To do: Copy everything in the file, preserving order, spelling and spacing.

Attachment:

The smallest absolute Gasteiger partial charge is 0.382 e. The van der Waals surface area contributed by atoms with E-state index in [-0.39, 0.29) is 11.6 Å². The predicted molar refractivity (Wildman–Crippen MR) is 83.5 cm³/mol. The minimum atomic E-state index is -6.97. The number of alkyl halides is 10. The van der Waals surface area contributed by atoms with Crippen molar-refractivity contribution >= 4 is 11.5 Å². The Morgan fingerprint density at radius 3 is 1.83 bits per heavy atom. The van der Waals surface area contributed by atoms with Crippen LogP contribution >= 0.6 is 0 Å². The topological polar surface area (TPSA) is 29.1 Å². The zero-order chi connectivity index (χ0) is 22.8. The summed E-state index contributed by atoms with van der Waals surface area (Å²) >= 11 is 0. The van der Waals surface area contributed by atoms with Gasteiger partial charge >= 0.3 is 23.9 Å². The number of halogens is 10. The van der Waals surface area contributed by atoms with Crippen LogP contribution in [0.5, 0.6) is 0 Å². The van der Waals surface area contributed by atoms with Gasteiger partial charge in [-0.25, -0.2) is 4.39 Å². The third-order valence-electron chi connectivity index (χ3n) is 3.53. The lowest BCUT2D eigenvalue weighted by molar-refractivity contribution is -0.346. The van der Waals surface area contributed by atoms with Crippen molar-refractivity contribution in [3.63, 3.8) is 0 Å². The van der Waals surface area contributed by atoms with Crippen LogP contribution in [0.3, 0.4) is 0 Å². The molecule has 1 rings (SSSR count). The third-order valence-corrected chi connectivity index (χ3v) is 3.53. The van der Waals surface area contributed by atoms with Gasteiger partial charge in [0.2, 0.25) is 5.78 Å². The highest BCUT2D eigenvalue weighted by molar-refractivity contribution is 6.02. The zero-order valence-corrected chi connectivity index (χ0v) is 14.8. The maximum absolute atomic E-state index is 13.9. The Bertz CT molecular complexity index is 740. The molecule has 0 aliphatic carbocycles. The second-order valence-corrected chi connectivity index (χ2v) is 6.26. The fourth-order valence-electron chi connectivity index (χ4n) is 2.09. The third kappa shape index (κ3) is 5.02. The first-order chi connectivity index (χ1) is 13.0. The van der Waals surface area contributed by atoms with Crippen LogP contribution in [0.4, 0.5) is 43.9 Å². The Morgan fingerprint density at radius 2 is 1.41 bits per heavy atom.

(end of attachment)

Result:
The smallest absolute Gasteiger partial charge is 0.382 e. The van der Waals surface area contributed by atoms with E-state index in [-0.39, 0.29) is 11.6 Å². The predicted molar refractivity (Wildman–Crippen MR) is 83.5 cm³/mol. The minimum atomic E-state index is -6.97. The number of alkyl halides is 10. The van der Waals surface area contributed by atoms with Crippen molar-refractivity contribution >= 4 is 11.5 Å². The Morgan fingerprint density at radius 3 is 1.83 bits per heavy atom. The van der Waals surface area contributed by atoms with Crippen LogP contribution >= 0.6 is 0 Å². The topological polar surface area (TPSA) is 29.1 Å². The zero-order chi connectivity index (χ0) is 22.8. The summed E-state index contributed by atoms with van der Waals surface area (Å²) >= 11 is 0. The van der Waals surface area contributed by atoms with Gasteiger partial charge >= 0.3 is 23.9 Å². The number of halogens is 10. The van der Waals surface area contributed by atoms with Crippen LogP contribution in [0.5, 0.6) is 0 Å². The van der Waals surface area contributed by atoms with Gasteiger partial charge in [-0.25, -0.2) is 4.39 Å². The third-order valence-electron chi connectivity index (χ3n) is 3.53. The lowest BCUT2D eigenvalue weighted by molar-refractivity contribution is -0.346. The van der Waals surface area contributed by atoms with Crippen molar-refractivity contribution in [3.63, 3.8) is 0 Å². The van der Waals surface area contributed by atoms with Crippen LogP contribution in [0.3, 0.4) is 0 Å². The molecule has 1 rings (SSSR count). The third-order valence-corrected chi connectivity index (χ3v) is 3.53. The van der Waals surface area contributed by atoms with Gasteiger partial charge in [0.2, 0.25) is 5.78 Å². The highest BCUT2D eigenvalue weighted by molar-refractivity contribution is 6.02. The zero-order valence-corrected chi connectivity index (χ0v) is 14.8. The maximum absolute atomic E-state index is 13.9. The Bertz CT molecular complexity index is 740. The molecule has 0 aliphatic carbocycles. The second-order valence-corrected chi connectivity index (χ2v) is 6.26. The fourth-order valence-electron chi connectivity index (χ4n) is 2.09. The third kappa shape index (κ3) is 5.02. The first-order chi connectivity index (χ1) is 13.0. The van der Waals surface area contributed by atoms with Crippen LogP contribution in [0.4, 0.5) is 43.9 Å². The Morgan fingerprint density at radius 2 is 1.41 bits per heavy atom.